• Benjamin Graham and David Dodd. 1934. Security Analysis: Principles and Technique. New York: McGraw-Hill (sixth edition, 2008).
  • John Burr Williams. 1938. The Theory of Investment Value. Cambridge: Harvard University Press.
  • Warren Buffett. 2003. “Preface” to Benjamin Graham and Jason Zweig. 2003. The Intelligent Investor, revised version of 4th edition. New York: Harper-Collins.
  • Eugene Fama. 1970. “Efficient capital markets: a review of theory and empirical work.” Journal of Finance, 28(2), 383-417.
  • Eugene Fama and Kenneth French. 1996. “Multifactor explanations of asset pricing anomalies.” Journal of Finance, 51(1), 55-84.
  • Ying Xiao and Glen C. Arnold. 2008. “Testing Benjamin Graham’s net current value strategy in London.” The Journal of Investing, Winter 17(4).
  • Edward I. Altman. 1968. “Financial ratios, discriminant analysis and the analysis of corporate bankruptcy.” Journal of Finance, September, pp. 189-209.
  • Edward I. Altman and Edith Hotchkiss. 2005. Corporate financial distress and bankruptcy: predict and avoid bankruptcy, analyze and invest in distressed debt, 3rd edition. New York: Wiley & Sons.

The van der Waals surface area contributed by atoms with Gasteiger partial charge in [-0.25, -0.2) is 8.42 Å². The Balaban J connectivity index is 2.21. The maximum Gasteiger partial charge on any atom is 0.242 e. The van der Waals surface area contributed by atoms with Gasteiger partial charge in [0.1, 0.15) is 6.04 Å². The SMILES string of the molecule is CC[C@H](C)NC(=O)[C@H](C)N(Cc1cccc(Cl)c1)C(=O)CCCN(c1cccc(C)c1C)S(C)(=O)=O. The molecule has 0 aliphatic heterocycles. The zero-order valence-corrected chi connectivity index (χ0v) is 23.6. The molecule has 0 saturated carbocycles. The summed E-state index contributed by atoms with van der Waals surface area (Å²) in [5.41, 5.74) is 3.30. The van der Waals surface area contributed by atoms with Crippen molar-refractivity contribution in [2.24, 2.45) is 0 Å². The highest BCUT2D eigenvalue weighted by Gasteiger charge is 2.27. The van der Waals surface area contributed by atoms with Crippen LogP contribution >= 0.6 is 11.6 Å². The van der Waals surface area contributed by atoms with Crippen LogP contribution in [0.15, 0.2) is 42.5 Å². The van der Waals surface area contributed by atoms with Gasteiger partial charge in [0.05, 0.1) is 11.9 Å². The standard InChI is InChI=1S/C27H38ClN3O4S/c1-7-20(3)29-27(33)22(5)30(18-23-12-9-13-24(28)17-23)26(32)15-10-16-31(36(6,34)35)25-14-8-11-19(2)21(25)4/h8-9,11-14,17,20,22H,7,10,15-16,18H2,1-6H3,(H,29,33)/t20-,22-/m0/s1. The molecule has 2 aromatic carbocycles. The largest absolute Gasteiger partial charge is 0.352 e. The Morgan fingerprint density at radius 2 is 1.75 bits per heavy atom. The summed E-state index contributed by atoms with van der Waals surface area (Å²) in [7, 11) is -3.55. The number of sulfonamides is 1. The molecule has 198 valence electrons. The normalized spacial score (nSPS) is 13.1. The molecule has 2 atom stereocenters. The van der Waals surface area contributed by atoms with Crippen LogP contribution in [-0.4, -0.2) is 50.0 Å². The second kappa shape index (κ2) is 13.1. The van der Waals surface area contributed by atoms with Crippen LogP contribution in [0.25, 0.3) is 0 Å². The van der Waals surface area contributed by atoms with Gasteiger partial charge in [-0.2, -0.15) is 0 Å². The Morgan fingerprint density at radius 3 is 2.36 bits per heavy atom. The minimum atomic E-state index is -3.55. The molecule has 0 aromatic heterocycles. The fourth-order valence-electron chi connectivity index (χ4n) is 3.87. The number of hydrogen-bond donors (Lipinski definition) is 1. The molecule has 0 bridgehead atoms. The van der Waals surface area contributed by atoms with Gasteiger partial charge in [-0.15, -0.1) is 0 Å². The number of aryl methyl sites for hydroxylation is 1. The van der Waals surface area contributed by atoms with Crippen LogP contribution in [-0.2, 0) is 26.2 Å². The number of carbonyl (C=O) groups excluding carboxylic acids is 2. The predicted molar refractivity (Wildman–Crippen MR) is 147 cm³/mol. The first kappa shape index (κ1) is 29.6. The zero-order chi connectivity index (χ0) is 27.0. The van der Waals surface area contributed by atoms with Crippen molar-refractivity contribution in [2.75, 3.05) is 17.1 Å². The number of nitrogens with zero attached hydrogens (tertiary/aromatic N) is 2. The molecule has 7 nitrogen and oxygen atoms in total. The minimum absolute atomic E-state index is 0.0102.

• Hyman P. Minsky. 1972. "Financial instability revisited: the economics of disaster." Reappraisal of the Federal Reserve Discount Mechanism. Washington: Board of Governors of the Federal Reserve System, pp. 95-136.
  • Charles P. Kindleberger. 2000. Manias, Panics, and Crashes: A History of Financial Crisis, 4th edition.New York: John Wiley & Sons (first edition, 1978, New York: Basic Books).
  • John Carswell. 1960. The South Sea Bubble. London: Cresset Press.
  • J. Barkley Rosser, Jr. 1991. From Catastrophe to Chaos: A General Theory of Economic Discontinuities. Boston/Dordrecht: Kluwer Academic Publishers.
  • Mauro Gallegati, Antonio Palestrini, and J. Barkley Rosser, Jr. 2009. "The period of financial distress in speculative markets: interacting heterogeneous agents and financial conditions," Macroeconomic Dynamics, 2011, vol. 15, no. 1, pp. 60-79.